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J. G. Teleken;
L. O. Werle*;
C. Marangoni;
M. B. Quadri;
R. A. F. Machado

Federal University of Santa Catarina- Department of Chemical Engineering

* To whom all correspondence should be addressed
Address: Federal University of Santa Catarina- Department of Chemical Engineering -
Laboratory of Control of Processes - Technological Center - University Campus - Trindade.
P.O. Box 476. ZIP Code: 88010-970. Florianpolis, SC. Brazil.
Telephone / fax numbers: +55 48 3721 9554

Abstract. Many studies involving distillation columns are based on macroscopic models of
conservation of mass and energy. The present work deals with complex hydrodynamics of
sieve trays in pilot plant distillation columns based on control distributed system with action
on heating at intermediaries points, through electrical resistance heat arranged on the surface
of sieve tray (Marangoni and Machado, 2007; Werle, 2007), using fluid dynamics
computational. In this context, the objective of this work was evaluate the influence of the
electrical resistance heat arranged on the surfaces of the sieve trays have taken on
hydrodynamics. It was implemented one three-dimensional mathematical homogeneous
model, biphasic in the commercial code of fluid dynamics computational (CFD), CFX 11
(AEA Technology) for numerical experimentation study. In results can be observed the
influence of electrical resistance heat of surfaces sieve trays on patterns flow, but this does
not harm to hydrodynamics as a whole, therefore helped to mixture and homogenize the
region with active bubbles, by this way the use of electrical resistance heat could be applied
to a control distributed system approach.

Keywords: distillation columns, fluid dynamics model, CFX.

1. I ntroduction

The Petroleum industry is one of the greatest propulsion of the technological advances in
world. This is due the high competitiveness degree existing around of the Petroleum, creating
an exhaustive search for new technologies that enable greater efficiency in their processes.
The process most widely used in this sector is the distillation, and, in this context, the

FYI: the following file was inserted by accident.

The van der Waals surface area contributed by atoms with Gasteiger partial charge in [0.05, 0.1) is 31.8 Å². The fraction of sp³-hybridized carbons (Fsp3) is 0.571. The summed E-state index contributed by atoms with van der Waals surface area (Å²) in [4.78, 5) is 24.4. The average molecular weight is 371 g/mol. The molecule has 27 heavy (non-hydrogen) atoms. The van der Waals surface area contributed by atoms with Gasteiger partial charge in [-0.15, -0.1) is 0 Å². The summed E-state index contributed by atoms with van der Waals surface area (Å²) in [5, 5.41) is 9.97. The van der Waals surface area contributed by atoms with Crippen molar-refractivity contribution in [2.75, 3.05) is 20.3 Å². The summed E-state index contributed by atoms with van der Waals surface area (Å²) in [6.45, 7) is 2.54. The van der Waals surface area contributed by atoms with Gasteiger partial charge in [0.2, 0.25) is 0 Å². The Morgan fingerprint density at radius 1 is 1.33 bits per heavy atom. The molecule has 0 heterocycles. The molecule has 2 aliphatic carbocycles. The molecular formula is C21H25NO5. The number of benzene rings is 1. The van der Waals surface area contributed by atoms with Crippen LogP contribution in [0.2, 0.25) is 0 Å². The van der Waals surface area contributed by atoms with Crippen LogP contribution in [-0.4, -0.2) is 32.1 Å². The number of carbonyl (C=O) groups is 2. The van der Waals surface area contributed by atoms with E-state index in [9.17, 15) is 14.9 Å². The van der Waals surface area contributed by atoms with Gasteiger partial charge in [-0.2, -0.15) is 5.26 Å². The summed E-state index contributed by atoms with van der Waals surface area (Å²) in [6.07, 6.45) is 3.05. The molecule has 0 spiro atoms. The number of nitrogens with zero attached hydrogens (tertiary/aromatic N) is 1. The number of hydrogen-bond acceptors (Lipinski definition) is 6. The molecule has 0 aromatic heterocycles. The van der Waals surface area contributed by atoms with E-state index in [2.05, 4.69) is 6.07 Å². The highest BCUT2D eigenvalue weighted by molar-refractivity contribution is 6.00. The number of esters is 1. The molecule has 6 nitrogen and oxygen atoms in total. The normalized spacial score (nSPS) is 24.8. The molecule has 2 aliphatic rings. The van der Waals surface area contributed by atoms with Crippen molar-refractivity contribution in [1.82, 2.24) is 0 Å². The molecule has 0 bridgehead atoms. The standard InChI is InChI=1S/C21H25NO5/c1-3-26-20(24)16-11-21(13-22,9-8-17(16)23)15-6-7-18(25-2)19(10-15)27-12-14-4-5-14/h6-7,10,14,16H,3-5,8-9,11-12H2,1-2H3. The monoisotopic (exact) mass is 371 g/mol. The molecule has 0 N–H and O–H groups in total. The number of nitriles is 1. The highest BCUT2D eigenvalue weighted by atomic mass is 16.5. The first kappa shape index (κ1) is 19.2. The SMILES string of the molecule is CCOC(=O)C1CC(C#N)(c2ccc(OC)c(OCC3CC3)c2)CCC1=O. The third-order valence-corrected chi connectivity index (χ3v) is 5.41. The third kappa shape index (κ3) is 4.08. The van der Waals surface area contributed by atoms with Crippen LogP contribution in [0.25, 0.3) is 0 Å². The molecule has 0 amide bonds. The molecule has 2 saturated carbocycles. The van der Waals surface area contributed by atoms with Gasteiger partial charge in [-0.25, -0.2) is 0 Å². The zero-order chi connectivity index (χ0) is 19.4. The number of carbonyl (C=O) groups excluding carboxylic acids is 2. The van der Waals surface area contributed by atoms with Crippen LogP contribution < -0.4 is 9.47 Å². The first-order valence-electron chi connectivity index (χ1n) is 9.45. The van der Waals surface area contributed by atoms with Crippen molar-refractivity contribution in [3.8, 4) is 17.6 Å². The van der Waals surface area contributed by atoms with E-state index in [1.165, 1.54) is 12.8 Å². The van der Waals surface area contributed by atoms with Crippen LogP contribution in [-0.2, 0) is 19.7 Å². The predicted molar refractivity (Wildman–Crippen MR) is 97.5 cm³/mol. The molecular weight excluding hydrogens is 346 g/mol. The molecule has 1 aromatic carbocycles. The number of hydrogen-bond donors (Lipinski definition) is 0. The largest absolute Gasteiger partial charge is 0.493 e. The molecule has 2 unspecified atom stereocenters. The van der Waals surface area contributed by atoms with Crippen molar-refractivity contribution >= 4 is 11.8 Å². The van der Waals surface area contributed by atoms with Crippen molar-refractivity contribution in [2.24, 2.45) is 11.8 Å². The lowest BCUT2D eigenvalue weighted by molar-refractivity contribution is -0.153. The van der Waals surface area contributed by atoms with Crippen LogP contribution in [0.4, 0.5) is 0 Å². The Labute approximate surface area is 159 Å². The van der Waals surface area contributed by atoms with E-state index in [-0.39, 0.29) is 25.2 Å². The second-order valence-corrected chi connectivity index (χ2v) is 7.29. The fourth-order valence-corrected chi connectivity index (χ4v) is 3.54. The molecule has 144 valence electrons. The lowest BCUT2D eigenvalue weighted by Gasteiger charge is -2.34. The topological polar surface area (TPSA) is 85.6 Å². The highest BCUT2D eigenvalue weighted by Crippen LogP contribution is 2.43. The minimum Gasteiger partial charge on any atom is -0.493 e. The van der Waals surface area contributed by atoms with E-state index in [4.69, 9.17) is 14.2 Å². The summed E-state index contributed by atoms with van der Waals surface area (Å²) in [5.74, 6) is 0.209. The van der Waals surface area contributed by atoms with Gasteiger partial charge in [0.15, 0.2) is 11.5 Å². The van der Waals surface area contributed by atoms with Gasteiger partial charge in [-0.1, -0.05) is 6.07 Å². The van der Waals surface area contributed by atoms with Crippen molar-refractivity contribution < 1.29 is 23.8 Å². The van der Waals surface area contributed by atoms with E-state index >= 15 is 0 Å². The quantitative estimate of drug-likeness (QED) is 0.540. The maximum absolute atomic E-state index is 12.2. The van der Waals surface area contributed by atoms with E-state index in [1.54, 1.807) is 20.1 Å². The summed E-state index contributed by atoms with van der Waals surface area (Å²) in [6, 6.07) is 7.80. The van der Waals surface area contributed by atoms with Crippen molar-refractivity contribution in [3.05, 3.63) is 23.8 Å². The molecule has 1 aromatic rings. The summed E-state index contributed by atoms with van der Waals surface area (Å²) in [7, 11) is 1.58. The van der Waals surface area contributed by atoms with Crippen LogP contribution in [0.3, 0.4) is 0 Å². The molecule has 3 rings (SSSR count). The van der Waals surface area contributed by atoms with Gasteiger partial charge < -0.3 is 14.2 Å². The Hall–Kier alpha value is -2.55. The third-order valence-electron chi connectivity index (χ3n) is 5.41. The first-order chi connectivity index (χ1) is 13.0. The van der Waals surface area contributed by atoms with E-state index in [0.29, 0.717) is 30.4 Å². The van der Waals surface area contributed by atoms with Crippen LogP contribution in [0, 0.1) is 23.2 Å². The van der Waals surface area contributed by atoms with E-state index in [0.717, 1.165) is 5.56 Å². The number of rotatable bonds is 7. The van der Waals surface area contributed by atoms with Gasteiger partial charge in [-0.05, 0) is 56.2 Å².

microscopic knowledge of the mechanism that occurs is very important. Embedded in this
globalized and competitive context, is the development of sophisticated chemical projects and
processes, applying mathematical models that enable better description of their real behavior,
thats why, a greater understanding, in a microscopic level, of the mechanisms that occur in
distillation very relevant, especially referring to the sophistication of the equipment and
processes (Li et al., 2009).
The valve trays are widely used as phase-contacting devices in distillation columns. The
description of the hydrodynamics of valve trays is of great importance in industrial practice.
Based on the hydrodynamics of valve trays, the separation efficiency and overall tray

performance will be predicted, for a given set of operating conditions, tray geometry and
system properties. Hydrodynamics of valve trays was reported by many open literatures
(Kister, 1992; Szulczewska et al., 2003). In general, published literature correlations for tray
hydrodynamics were largely empirical.
In recent years, there are considerable academic and industrial interests in the use of
computational fluid dynamics (CFD) to model two-phase flows in some chemical
engineering equipments. The volume-of-fluid (VOF) technique can be used for a prior
determination of multiphase flow on structure packing. Szulczewska et al. (2003), simulated
gasliquid counter-current flow in a plate-type structured packing. Gu et al. (2004)
developed a two-phase flow CFD model using the VOF method to predict the hydrodynamics
of falling film flow on structured packing. Ataki and Bart (2006), simulated the liquid flow
structure on a structured packing element and liquid redistribution at the node of structure
packing with the VOF model. There are many attempts so far to simulate sieve tray
hydrodynamics using CFD. Yu et al. (1998) and Liu et al. (2000) ignored the variations in
the direction of gas flow along the height of the dispersion to simulate the two-phase flow
behavior, and only the hydrodynamics of the liquid flow was obtained. The inter-phase
momentum exchange (drag) coefficient was required to model the hydrodynamics of
multiphase flow on sieve tray. Fischer and Quarini (1998) attempted to describe the three-
dimensional transient gasliquid hydrodynamics, by assuming a constant drag coefficient of
0.44, which was appropriate for uniform bubbly flow. This drag coefficient was not
appropriate for description of the hydrodynamics of sieve trays operating in either the froth or
spray regimes. Krishna et al. (1999) and van Batten and Krishna (2000) described the